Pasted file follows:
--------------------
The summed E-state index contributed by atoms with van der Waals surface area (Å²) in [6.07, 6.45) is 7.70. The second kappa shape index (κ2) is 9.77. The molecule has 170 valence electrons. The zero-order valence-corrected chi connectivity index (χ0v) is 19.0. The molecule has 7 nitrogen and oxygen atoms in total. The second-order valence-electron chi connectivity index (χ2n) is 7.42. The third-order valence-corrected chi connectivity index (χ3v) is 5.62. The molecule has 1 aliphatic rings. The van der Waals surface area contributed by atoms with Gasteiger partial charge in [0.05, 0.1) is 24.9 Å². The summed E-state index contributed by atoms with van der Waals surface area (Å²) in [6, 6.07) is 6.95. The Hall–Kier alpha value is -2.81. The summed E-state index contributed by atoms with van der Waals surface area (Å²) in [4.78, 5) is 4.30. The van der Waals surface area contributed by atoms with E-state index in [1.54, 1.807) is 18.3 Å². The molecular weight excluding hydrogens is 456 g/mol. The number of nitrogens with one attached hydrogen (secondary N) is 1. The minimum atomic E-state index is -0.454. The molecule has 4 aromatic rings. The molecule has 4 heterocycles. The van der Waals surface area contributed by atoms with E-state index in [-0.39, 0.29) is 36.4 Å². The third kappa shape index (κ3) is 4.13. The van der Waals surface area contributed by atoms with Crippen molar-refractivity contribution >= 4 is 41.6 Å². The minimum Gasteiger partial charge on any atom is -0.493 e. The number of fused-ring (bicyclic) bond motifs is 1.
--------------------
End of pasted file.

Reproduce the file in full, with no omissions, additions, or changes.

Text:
The summed E-state index contributed by atoms with van der Waals surface area (Å²) in [6.07, 6.45) is 7.70. The second kappa shape index (κ2) is 9.77. The molecule has 170 valence electrons. The zero-order valence-corrected chi connectivity index (χ0v) is 19.0. The molecule has 7 nitrogen and oxygen atoms in total. The second-order valence-electron chi connectivity index (χ2n) is 7.42. The third-order valence-corrected chi connectivity index (χ3v) is 5.62. The molecule has 1 aliphatic rings. The van der Waals surface area contributed by atoms with Gasteiger partial charge in [0.05, 0.1) is 24.9 Å². The summed E-state index contributed by atoms with van der Waals surface area (Å²) in [6, 6.07) is 6.95. The Hall–Kier alpha value is -2.81. The summed E-state index contributed by atoms with van der Waals surface area (Å²) in [4.78, 5) is 4.30. The van der Waals surface area contributed by atoms with E-state index in [1.54, 1.807) is 18.3 Å². The molecular weight excluding hydrogens is 456 g/mol. The number of nitrogens with one attached hydrogen (secondary N) is 1. The minimum atomic E-state index is -0.454. The molecule has 4 aromatic rings. The molecule has 4 heterocycles. The van der Waals surface area contributed by atoms with E-state index in [-0.39, 0.29) is 36.4 Å². The third kappa shape index (κ3) is 4.13. The van der Waals surface area contributed by atoms with Crippen molar-refractivity contribution >= 4 is 41.6 Å². The minimum Gasteiger partial charge on any atom is -0.493 e. The number of fused-ring (bicyclic) bond motifs is 1.